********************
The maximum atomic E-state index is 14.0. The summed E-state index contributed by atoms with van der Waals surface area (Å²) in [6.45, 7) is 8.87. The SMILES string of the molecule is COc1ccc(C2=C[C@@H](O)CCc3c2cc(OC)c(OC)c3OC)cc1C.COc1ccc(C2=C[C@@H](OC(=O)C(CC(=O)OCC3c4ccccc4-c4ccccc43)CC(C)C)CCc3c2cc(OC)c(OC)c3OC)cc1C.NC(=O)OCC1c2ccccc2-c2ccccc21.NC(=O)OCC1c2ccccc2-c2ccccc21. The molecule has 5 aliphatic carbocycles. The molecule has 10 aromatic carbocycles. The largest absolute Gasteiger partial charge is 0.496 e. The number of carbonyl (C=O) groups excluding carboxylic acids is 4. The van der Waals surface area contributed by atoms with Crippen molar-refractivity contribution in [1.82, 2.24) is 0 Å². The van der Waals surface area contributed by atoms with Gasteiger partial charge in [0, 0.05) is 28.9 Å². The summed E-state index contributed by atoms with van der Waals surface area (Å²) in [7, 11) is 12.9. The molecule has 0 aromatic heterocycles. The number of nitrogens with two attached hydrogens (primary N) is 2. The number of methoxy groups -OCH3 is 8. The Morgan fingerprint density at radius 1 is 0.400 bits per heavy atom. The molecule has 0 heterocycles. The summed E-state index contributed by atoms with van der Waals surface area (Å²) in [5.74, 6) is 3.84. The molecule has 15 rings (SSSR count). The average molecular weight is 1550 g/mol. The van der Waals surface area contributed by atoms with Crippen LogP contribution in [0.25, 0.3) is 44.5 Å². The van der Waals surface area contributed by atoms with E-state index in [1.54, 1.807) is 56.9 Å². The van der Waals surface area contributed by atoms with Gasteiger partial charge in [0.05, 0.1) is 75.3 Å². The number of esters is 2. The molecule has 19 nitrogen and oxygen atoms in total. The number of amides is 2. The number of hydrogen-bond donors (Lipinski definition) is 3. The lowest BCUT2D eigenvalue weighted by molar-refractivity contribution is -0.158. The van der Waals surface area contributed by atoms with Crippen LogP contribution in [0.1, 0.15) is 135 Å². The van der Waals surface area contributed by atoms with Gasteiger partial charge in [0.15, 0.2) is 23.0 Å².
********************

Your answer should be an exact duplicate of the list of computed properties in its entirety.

The maximum atomic E-state index is 14.0. The summed E-state index contributed by atoms with van der Waals surface area (Å²) in [6.45, 7) is 8.87. The SMILES string of the molecule is COc1ccc(C2=C[C@@H](O)CCc3c2cc(OC)c(OC)c3OC)cc1C.COc1ccc(C2=C[C@@H](OC(=O)C(CC(=O)OCC3c4ccccc4-c4ccccc43)CC(C)C)CCc3c2cc(OC)c(OC)c3OC)cc1C.NC(=O)OCC1c2ccccc2-c2ccccc21.NC(=O)OCC1c2ccccc2-c2ccccc21. The molecule has 5 aliphatic carbocycles. The molecule has 10 aromatic carbocycles. The largest absolute Gasteiger partial charge is 0.496 e. The number of carbonyl (C=O) groups excluding carboxylic acids is 4. The van der Waals surface area contributed by atoms with Crippen molar-refractivity contribution in [1.82, 2.24) is 0 Å². The van der Waals surface area contributed by atoms with Gasteiger partial charge in [0, 0.05) is 28.9 Å². The summed E-state index contributed by atoms with van der Waals surface area (Å²) in [7, 11) is 12.9. The molecule has 0 aromatic heterocycles. The number of nitrogens with two attached hydrogens (primary N) is 2. The number of methoxy groups -OCH3 is 8. The Morgan fingerprint density at radius 1 is 0.400 bits per heavy atom. The molecule has 0 heterocycles. The summed E-state index contributed by atoms with van der Waals surface area (Å²) in [5.74, 6) is 3.84. The molecule has 15 rings (SSSR count). The average molecular weight is 1550 g/mol. The van der Waals surface area contributed by atoms with Crippen LogP contribution in [0.25, 0.3) is 44.5 Å². The van der Waals surface area contributed by atoms with E-state index in [1.54, 1.807) is 56.9 Å². The van der Waals surface area contributed by atoms with Gasteiger partial charge in [0.05, 0.1) is 75.3 Å². The number of esters is 2. The molecule has 19 nitrogen and oxygen atoms in total. The number of amides is 2. The number of hydrogen-bond donors (Lipinski definition) is 3. The lowest BCUT2D eigenvalue weighted by molar-refractivity contribution is -0.158. The van der Waals surface area contributed by atoms with Crippen LogP contribution in [0.1, 0.15) is 135 Å². The van der Waals surface area contributed by atoms with Gasteiger partial charge in [0.15, 0.2) is 23.0 Å².